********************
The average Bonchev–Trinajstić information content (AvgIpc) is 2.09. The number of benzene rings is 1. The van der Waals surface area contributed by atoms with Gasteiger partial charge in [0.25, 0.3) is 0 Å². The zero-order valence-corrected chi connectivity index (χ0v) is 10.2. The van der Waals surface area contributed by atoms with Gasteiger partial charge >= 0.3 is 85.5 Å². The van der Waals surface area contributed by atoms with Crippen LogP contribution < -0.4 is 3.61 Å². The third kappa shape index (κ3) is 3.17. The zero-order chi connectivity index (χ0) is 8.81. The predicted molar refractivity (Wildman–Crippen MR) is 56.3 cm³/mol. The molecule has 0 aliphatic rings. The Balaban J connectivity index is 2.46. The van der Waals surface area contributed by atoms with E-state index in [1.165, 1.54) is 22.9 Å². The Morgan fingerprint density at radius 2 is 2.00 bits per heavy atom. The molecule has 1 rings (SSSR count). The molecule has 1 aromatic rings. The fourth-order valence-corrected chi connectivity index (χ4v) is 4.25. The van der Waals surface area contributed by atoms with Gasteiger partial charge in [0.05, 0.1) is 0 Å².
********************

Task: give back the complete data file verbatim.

The average Bonchev–Trinajstić information content (AvgIpc) is 2.09. The number of benzene rings is 1. The van der Waals surface area contributed by atoms with Gasteiger partial charge in [0.25, 0.3) is 0 Å². The zero-order valence-corrected chi connectivity index (χ0v) is 10.2. The van der Waals surface area contributed by atoms with Gasteiger partial charge >= 0.3 is 85.5 Å². The van der Waals surface area contributed by atoms with Crippen LogP contribution < -0.4 is 3.61 Å². The third kappa shape index (κ3) is 3.17. The zero-order chi connectivity index (χ0) is 8.81. The predicted molar refractivity (Wildman–Crippen MR) is 56.3 cm³/mol. The molecule has 0 aliphatic rings. The Balaban J connectivity index is 2.46. The van der Waals surface area contributed by atoms with E-state index in [1.165, 1.54) is 22.9 Å². The Morgan fingerprint density at radius 2 is 2.00 bits per heavy atom. The molecule has 1 rings (SSSR count). The molecule has 1 aromatic rings. The fourth-order valence-corrected chi connectivity index (χ4v) is 4.25. The van der Waals surface area contributed by atoms with Gasteiger partial charge in [0.05, 0.1) is 0 Å².